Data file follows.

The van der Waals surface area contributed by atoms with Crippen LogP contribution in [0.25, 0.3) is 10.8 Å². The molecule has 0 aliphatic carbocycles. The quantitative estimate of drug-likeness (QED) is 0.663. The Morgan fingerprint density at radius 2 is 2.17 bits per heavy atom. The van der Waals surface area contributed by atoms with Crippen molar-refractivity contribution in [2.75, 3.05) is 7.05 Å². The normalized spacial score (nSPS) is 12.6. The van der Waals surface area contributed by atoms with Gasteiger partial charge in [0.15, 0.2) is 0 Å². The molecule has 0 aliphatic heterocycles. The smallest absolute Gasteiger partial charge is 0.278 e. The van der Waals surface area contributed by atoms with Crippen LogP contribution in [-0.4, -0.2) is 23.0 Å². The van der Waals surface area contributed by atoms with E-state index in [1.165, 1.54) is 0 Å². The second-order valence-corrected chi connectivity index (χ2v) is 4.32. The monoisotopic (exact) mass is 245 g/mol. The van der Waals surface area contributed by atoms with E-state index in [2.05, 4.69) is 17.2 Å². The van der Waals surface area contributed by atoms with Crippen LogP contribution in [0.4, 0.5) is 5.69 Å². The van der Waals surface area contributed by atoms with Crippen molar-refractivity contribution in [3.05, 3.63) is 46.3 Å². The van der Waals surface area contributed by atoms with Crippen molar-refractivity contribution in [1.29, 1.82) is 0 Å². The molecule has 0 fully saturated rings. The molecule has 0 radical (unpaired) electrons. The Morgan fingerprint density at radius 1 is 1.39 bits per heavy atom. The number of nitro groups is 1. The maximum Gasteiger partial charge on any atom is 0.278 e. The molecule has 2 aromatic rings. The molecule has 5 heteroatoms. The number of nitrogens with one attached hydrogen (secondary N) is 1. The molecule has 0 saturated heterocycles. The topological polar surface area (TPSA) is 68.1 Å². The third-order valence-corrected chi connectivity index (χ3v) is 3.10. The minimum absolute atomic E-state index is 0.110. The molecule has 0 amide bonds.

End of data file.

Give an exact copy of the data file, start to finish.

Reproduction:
The van der Waals surface area contributed by atoms with Crippen LogP contribution in [0.25, 0.3) is 10.8 Å². The molecule has 0 aliphatic carbocycles. The quantitative estimate of drug-likeness (QED) is 0.663. The Morgan fingerprint density at radius 2 is 2.17 bits per heavy atom. The van der Waals surface area contributed by atoms with Crippen molar-refractivity contribution in [2.75, 3.05) is 7.05 Å². The normalized spacial score (nSPS) is 12.6. The van der Waals surface area contributed by atoms with Gasteiger partial charge in [0.15, 0.2) is 0 Å². The molecule has 0 aliphatic heterocycles. The smallest absolute Gasteiger partial charge is 0.278 e. The van der Waals surface area contributed by atoms with Crippen LogP contribution in [-0.4, -0.2) is 23.0 Å². The van der Waals surface area contributed by atoms with E-state index in [1.165, 1.54) is 0 Å². The second-order valence-corrected chi connectivity index (χ2v) is 4.32. The monoisotopic (exact) mass is 245 g/mol. The van der Waals surface area contributed by atoms with E-state index in [2.05, 4.69) is 17.2 Å². The van der Waals surface area contributed by atoms with Crippen LogP contribution in [0.4, 0.5) is 5.69 Å². The van der Waals surface area contributed by atoms with Crippen molar-refractivity contribution in [3.05, 3.63) is 46.3 Å². The van der Waals surface area contributed by atoms with Crippen molar-refractivity contribution in [1.29, 1.82) is 0 Å². The molecule has 0 fully saturated rings. The molecule has 0 radical (unpaired) electrons. The Morgan fingerprint density at radius 1 is 1.39 bits per heavy atom. The number of nitro groups is 1. The maximum Gasteiger partial charge on any atom is 0.278 e. The molecule has 2 aromatic rings. The molecule has 5 heteroatoms. The number of nitrogens with one attached hydrogen (secondary N) is 1. The molecule has 0 saturated heterocycles. The topological polar surface area (TPSA) is 68.1 Å². The third-order valence-corrected chi connectivity index (χ3v) is 3.10. The minimum absolute atomic E-state index is 0.110. The molecule has 0 amide bonds.